Best wishes for a wonderful summer, and thanks to so many of you for your friendship and incredible support of the Indiana University McKinney School of Law.•

__________

Andrew R. Klein is the dean and the Paul E. Beam Professor of Law at the Indiana University Robert H. McKinney School of Law. The opinions expressed are those of the author.

ADVERTISEMENT

Post a comment to this story

COMMENTS POLICY
We reserve the right to remove any post that we feel is obscene, profane, vulgar, racist, sexually explicit, abusive, or hateful.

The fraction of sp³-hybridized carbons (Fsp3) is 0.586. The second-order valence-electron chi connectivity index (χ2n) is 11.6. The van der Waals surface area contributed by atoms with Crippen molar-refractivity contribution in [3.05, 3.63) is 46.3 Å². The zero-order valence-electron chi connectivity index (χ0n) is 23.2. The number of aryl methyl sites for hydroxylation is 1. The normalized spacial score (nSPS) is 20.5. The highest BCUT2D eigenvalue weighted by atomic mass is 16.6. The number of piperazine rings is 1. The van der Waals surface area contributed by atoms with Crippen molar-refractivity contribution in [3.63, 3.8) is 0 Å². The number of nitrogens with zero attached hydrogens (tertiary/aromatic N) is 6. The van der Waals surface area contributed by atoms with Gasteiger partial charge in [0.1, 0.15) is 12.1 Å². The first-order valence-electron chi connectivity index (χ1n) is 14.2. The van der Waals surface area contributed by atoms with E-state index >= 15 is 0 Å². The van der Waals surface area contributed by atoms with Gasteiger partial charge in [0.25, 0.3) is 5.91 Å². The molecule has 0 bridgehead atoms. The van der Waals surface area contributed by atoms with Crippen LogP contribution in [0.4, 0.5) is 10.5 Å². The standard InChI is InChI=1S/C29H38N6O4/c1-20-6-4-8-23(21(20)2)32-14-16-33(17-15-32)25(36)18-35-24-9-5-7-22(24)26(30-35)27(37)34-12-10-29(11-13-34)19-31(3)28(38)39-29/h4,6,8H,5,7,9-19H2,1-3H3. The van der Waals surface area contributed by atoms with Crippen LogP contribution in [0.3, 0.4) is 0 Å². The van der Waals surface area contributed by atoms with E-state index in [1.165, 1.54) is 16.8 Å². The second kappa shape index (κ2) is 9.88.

You are legally responsible for what you post and your anonymity is not guaranteed.
 
Posts that insult, defame, threaten, harass or abuse other readers or people mentioned in Indiana Lawyer editorial content are also subject to removal. Please respect the privacy of individuals and refrain from posting personal information.
 
No solicitations, spamming or advertisements are allowed. Readers may post links to other informational websites that are relevant to the topic at hand, but please do not link to objectionable material.
 
We may remove messages that are unrelated to the topic, encourage illegal activity, use all capital letters or are unreadable.
 

Messages that are flagged by readers as objectionable will be reviewed and may or may not be removed. Please do not flag a post simply because you disagree with it.

Sponsored by
ADVERTISEMENT
Subscribe to Indiana Lawyer